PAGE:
Cloud Tipping Point and Small Business IT Vendors: Cloud Business News Roundup September 19-25, 2011

cloud tipping point

As predicted by many, cloud computing will continue to grow substantially. There is no sign of slowing down, despite some try to deny the facts.

This week cloud business news roundup features the cloud’s tipping point, as written by Ray DePena in DePena explains that although some IT business owners tend to dismiss the fact that cloud computing is “taking over” the IT world, sooner or later they will need to join the cloud bandwagon – or left in the dust – literally.

How so? At certain point (DePena called it the cloud’s tipping point, a term coined by Malcolm Gladwell referring to a particular event that will trigger many other events) everybody will leave legacy IT systems and go cloud – rapidly. The reasons for business customers are apparent: Cloud computing gives them the capability to be more productive at huge savings on their IT budget, not mentioning an improvement in their ability to take on new challenges and innovations.

Business IT vendors that don’t have business plans involving the cloud will be left with their old IT systems with nobody want to buy them anymore. The end is predictable: Your business, R.I.P.

There will be no more installed software, as customers and developers are focusing to do everything in the cloud. DePena suggest that within 5-8 years, quite possibly 25-40 percent small software vendors won’t ship shrink wrapped software products anymore. So, are you ready to go cloud?

Why cloud-based IT vendors will reap what they sow – a case study and some stats…

No wonder big companies are investing heavily in the cloud; the market is there, and the demand is huge. Smaller companies are also enjoying the benefit of it.

A cover story on CRN, titled Rise Of The Cloud Provider shares what David Rice, the co-founder of TrueCloud, a cloud-based enterprise resource planning (ERP) provider for small and medium businesses, think about the prospects of cloud computing for business.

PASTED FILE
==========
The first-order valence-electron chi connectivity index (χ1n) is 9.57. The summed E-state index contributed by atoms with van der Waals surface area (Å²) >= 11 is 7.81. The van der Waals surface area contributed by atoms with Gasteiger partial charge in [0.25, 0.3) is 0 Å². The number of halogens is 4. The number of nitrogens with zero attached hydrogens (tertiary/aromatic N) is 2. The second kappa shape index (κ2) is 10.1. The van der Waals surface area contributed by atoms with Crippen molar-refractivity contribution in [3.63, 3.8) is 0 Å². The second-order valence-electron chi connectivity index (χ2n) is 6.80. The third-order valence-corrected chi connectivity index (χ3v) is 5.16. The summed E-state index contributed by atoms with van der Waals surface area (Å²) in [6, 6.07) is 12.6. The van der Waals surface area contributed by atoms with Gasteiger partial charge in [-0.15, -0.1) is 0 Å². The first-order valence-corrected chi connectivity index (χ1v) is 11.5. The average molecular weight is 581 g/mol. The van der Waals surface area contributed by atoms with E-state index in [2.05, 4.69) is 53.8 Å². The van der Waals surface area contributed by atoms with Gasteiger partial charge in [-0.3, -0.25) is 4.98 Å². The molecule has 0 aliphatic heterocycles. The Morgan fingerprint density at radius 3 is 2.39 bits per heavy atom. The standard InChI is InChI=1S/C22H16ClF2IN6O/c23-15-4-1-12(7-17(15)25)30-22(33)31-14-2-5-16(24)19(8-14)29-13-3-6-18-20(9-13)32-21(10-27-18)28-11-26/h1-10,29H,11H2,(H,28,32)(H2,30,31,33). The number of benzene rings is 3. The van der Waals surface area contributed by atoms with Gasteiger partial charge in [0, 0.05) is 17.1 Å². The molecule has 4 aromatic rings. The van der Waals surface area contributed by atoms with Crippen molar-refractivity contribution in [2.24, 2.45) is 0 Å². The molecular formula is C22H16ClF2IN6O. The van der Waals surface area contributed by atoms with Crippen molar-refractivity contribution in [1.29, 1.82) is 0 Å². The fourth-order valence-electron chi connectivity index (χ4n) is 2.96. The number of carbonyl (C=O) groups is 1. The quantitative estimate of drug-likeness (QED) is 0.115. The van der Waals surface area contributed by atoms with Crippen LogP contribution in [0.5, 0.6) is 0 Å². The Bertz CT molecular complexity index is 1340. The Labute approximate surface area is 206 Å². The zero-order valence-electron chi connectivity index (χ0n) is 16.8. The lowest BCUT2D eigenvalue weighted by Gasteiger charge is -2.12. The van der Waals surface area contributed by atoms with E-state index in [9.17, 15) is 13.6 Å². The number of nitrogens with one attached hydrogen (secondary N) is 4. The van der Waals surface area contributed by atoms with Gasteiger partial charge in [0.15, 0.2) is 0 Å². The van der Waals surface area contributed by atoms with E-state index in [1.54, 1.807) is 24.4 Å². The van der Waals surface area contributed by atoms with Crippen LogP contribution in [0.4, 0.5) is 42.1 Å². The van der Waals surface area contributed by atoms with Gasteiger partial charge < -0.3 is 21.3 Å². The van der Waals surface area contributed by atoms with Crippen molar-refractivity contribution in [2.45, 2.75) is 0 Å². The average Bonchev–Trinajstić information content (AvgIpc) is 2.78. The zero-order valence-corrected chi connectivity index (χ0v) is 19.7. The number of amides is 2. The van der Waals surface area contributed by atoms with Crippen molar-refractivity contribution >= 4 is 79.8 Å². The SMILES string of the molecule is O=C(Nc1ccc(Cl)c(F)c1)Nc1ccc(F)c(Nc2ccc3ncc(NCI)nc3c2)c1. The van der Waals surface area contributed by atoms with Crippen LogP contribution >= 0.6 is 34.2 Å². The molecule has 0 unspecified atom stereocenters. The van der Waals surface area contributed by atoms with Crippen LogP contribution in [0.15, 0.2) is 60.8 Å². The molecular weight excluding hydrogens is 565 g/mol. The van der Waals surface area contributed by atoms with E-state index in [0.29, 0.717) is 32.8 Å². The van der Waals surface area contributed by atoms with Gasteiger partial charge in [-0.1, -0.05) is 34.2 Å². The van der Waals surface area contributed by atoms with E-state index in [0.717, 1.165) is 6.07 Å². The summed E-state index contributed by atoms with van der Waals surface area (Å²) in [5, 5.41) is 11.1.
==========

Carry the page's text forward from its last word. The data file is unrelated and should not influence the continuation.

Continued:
Rice says, “There is no shortage of customers.” In today’s uncertain economy, Rice’s TrueCloud is seeing triple-digit growth – a growth rate that Rice predicts will continue at least through 2015 as more customers are becoming more knowledgeable about what the cloud can offer them. Let the numbers do the talking: TrueCloud’s revenue is up by 150 percent year over year and clients interested in cloud solutions are up by 400 percent. Lucrative, indeed.

Here is a survey that back Rice testimonial on cloud computing trends for business: According to, OnApp’s survey on global cloud providers reveals that 49 percent cloud providers expect that small businesses will take cloud services in the next 12 months. 27 percent of cloud providers also expect that their primary customers are from the enterprise sector, while 18 percent of them view individual customers as their main target market to make it big.

So, what about the prospects themselves? Here’s how much small business owners want to learn about business cloud solutions; as reported by MSPMentor, SkillSoft has released the 100 most popular e-books for business and IT professionals during Q2 2011. The result: 4 out of 10 most popular IT analyst reports and 14 out of 100 overall e-book titles were cloud-related.

So, will you put cloud computing in your business plan for growth?

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